1. “Real Games” – The Bruins never seemed to approach their round-robin games with a ton of urgency.  Head Coach Bruce Cassidy tinkered with the forward combos and made sure to work in their 7th defenseman much as one might expect from pre-season play.  Starting goalie Tuukka Rask stressed after the round-robin that the team was now ready to start playing “real games”.  Perhaps most telling, Brad Marchand has yet to lick anyone’s face or really get too engaged with opposing players.  Fans will be excited to see their beloved Bruins put the pedal down.  But will they be able to flip the switch against Carolina who has already played do-or-die games?
  2. The Bruins (lack of) Offense – The Bruins managed 4 goals in 3 games and were paced in goal scoring by 4th liner Chris Wagner.  The Bruins top line all shot 0% though they did have chances especially in game 3 against Washington.  Is the Bruins lack of production due to a lack of grit and desire, a streak of poor percentages, or a little bit of both?  And can they reverse the trends in time to win 4 out of 7?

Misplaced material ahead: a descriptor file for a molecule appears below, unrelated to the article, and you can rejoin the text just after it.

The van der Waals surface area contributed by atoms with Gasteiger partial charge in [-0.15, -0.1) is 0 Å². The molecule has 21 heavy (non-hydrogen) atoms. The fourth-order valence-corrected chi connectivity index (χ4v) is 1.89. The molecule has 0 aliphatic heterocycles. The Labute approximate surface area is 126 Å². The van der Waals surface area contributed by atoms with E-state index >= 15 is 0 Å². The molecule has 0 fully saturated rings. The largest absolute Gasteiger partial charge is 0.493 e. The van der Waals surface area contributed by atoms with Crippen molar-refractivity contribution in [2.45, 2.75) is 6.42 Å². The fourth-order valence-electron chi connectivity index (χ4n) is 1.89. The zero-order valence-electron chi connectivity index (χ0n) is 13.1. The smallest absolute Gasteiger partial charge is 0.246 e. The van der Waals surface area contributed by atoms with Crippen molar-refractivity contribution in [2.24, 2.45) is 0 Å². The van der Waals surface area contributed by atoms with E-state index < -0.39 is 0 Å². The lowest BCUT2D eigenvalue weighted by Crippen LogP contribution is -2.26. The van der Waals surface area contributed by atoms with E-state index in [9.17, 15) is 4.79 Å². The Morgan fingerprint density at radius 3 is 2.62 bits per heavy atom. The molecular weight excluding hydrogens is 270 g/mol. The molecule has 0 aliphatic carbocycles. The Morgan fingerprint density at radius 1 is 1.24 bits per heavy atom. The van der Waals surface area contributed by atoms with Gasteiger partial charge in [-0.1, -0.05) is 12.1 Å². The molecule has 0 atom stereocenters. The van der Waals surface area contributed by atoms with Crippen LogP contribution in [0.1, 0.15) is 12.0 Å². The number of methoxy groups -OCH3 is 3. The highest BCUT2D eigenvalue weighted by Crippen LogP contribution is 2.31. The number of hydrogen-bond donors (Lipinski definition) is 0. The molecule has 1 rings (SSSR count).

3. Carolina’s Injuries on DefenseCarolina is without the services of former Bruin Dougie Hamilton and Brett Pesce, two key players at the top of their lineup.  Hamilton in particular drives plays at high rates and compliments the ‘Canes quick attack approach.  Carolina does have depth on D but missing stars is always a cause for concern.  To some degree, attrition can be the storyline of the playoffs. The Bruins seem relatively healthy going into this first-round matchup, a favorable edge they hope to maintain.




Lineup Card Taken from